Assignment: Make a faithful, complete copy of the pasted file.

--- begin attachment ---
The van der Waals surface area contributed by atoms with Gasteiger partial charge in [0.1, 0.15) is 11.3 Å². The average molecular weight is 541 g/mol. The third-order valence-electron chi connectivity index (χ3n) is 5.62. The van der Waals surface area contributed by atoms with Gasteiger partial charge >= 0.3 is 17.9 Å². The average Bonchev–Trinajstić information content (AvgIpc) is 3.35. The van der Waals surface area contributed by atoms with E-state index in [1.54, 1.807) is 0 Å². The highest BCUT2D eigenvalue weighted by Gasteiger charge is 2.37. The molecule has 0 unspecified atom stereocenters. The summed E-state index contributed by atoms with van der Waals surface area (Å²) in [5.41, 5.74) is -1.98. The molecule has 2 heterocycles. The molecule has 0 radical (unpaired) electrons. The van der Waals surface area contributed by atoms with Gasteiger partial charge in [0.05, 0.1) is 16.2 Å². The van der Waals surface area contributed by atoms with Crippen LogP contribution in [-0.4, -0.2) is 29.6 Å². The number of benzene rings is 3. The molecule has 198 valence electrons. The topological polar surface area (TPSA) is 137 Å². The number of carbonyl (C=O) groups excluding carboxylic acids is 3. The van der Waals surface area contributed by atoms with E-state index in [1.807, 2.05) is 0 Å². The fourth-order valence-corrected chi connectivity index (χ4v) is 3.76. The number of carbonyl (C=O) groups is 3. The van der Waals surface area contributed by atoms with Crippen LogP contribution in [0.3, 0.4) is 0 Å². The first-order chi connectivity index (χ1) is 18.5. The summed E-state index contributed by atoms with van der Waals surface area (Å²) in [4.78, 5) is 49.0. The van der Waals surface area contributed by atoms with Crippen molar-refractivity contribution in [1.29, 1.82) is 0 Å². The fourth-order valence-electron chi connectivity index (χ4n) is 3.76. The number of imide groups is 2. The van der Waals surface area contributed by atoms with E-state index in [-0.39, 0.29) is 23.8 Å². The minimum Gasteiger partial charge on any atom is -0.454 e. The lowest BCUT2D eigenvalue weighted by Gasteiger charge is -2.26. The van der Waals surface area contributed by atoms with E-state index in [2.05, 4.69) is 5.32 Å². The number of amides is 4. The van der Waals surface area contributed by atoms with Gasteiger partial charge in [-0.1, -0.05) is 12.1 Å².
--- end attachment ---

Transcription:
The van der Waals surface area contributed by atoms with Gasteiger partial charge in [0.1, 0.15) is 11.3 Å². The average molecular weight is 541 g/mol. The third-order valence-electron chi connectivity index (χ3n) is 5.62. The van der Waals surface area contributed by atoms with Gasteiger partial charge >= 0.3 is 17.9 Å². The average Bonchev–Trinajstić information content (AvgIpc) is 3.35. The van der Waals surface area contributed by atoms with E-state index in [1.54, 1.807) is 0 Å². The highest BCUT2D eigenvalue weighted by Gasteiger charge is 2.37. The molecule has 0 unspecified atom stereocenters. The summed E-state index contributed by atoms with van der Waals surface area (Å²) in [5.41, 5.74) is -1.98. The molecule has 2 heterocycles. The molecule has 0 radical (unpaired) electrons. The van der Waals surface area contributed by atoms with Gasteiger partial charge in [0.05, 0.1) is 16.2 Å². The van der Waals surface area contributed by atoms with Crippen LogP contribution in [-0.4, -0.2) is 29.6 Å². The number of benzene rings is 3. The molecule has 198 valence electrons. The topological polar surface area (TPSA) is 137 Å². The number of carbonyl (C=O) groups excluding carboxylic acids is 3. The van der Waals surface area contributed by atoms with E-state index in [1.807, 2.05) is 0 Å². The fourth-order valence-corrected chi connectivity index (χ4v) is 3.76. The number of carbonyl (C=O) groups is 3. The van der Waals surface area contributed by atoms with Crippen LogP contribution in [0.3, 0.4) is 0 Å². The first-order chi connectivity index (χ1) is 18.5. The summed E-state index contributed by atoms with van der Waals surface area (Å²) in [4.78, 5) is 49.0. The van der Waals surface area contributed by atoms with Crippen molar-refractivity contribution in [1.29, 1.82) is 0 Å². The fourth-order valence-electron chi connectivity index (χ4n) is 3.76. The number of imide groups is 2. The van der Waals surface area contributed by atoms with E-state index in [-0.39, 0.29) is 23.8 Å². The minimum Gasteiger partial charge on any atom is -0.454 e. The lowest BCUT2D eigenvalue weighted by Gasteiger charge is -2.26. The van der Waals surface area contributed by atoms with E-state index in [2.05, 4.69) is 5.32 Å². The number of amides is 4. The van der Waals surface area contributed by atoms with Gasteiger partial charge in [-0.1, -0.05) is 12.1 Å².